Skip to main content
Dryad logo

Data from: Seasonal cycles, phylogenetic assembly, and functional diversity of orchid bee communities

Citation

Ramírez, Santiago R.; Hernández, Carlos; Link, Andres; López-Uribe, Margarita M. (2016), Data from: Seasonal cycles, phylogenetic assembly, and functional diversity of orchid bee communities, Dryad, Dataset, https://doi.org/10.5061/dryad.hj8fr

Abstract

Neotropical rainforests sustain some of the most diverse terrestrial communities on Earth. Euglossine (or orchid) bees are a diverse lineage of insect pollinators distributed throughout the American tropics, where they provide pollination services to a staggering diversity of flowering plant taxa. Elucidating the seasonal patterns of phylogenetic assembly and functional trait diversity of bee communities can shed new light into the mechanisms that govern the assembly of bee pollinator communities and the potential effects of declining bee populations. Male euglossine bees collect, store, and accumulate odoriferous compounds (perfumes) to subsequently use during courtship display. Thus, synthetic chemical baits can be used to attract and monitor euglossine bee populations. We conducted monthly censuses of orchid bees in three sites in the Magdalena valley of Colombia – a region where Central and South American biotas converge – to investigate the structure, diversity, and assembly of euglossine bee communities through time in relation to seasonal climatic cycles. In particular, we tested the hypothesis that phylogenetic community structure and functional trait diversity changed in response to seasonal rainfall fluctuations. All communities exhibited strong to moderate phylogenetic clustering throughout the year, with few pronounced bursts of phylogenetic overdispersion that coincided with the transition from wet-to-dry seasons. Despite the heterogeneous distribution of functional traits (e.g., body size, body mass, and proboscis length) and the observed seasonal fluctuations in phylogenetic diversity, we found that functional trait diversity, evenness, and divergence remained constant during all seasons in all communities. However, similar to the pattern observed with phylogenetic diversity, functional trait richness fluctuated markedly with rainfall in all sites. These results emphasize the importance of considering seasonal fluctuations in community assembly and provide a glimpse to the potential effects that climatic alterations may have on both pollinator communities and the ecosystem services they provide.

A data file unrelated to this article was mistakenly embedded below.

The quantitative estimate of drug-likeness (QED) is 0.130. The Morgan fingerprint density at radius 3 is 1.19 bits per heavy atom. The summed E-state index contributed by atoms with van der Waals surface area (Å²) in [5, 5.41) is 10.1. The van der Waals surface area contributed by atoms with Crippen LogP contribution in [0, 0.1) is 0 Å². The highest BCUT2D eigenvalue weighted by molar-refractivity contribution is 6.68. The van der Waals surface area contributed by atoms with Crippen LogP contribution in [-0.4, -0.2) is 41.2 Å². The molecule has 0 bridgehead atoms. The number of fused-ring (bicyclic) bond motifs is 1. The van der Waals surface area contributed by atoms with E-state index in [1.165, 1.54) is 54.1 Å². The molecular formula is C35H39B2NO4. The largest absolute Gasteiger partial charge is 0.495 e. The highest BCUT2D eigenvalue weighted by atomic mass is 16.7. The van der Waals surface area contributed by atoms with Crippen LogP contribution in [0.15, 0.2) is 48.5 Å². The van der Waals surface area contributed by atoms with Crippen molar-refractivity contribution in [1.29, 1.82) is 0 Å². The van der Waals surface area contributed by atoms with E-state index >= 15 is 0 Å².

Usage Notes